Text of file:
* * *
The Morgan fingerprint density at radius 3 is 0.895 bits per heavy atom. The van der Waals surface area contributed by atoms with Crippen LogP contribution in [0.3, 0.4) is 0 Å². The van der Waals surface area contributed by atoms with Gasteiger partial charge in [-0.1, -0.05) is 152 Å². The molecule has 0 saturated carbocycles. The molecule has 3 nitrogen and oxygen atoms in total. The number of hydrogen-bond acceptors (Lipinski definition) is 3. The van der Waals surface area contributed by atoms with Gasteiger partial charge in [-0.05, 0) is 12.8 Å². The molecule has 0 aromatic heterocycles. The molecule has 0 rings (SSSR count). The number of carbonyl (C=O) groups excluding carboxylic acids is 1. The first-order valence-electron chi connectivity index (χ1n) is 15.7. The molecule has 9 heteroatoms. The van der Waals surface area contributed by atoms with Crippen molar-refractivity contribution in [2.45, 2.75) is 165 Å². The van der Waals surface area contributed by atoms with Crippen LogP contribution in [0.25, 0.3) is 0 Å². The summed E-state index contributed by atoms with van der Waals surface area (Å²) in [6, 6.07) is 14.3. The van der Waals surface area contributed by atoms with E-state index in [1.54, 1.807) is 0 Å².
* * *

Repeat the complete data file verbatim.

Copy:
The Morgan fingerprint density at radius 3 is 0.895 bits per heavy atom. The van der Waals surface area contributed by atoms with Crippen LogP contribution in [0.3, 0.4) is 0 Å². The van der Waals surface area contributed by atoms with Gasteiger partial charge in [-0.1, -0.05) is 152 Å². The molecule has 0 saturated carbocycles. The molecule has 3 nitrogen and oxygen atoms in total. The number of hydrogen-bond acceptors (Lipinski definition) is 3. The van der Waals surface area contributed by atoms with Gasteiger partial charge in [-0.05, 0) is 12.8 Å². The molecule has 0 aromatic heterocycles. The molecule has 0 rings (SSSR count). The number of carbonyl (C=O) groups excluding carboxylic acids is 1. The first-order valence-electron chi connectivity index (χ1n) is 15.7. The molecule has 9 heteroatoms. The van der Waals surface area contributed by atoms with Crippen molar-refractivity contribution in [2.45, 2.75) is 165 Å². The van der Waals surface area contributed by atoms with Crippen LogP contribution in [0.25, 0.3) is 0 Å². The summed E-state index contributed by atoms with van der Waals surface area (Å²) in [6, 6.07) is 14.3. The van der Waals surface area contributed by atoms with E-state index in [1.54, 1.807) is 0 Å².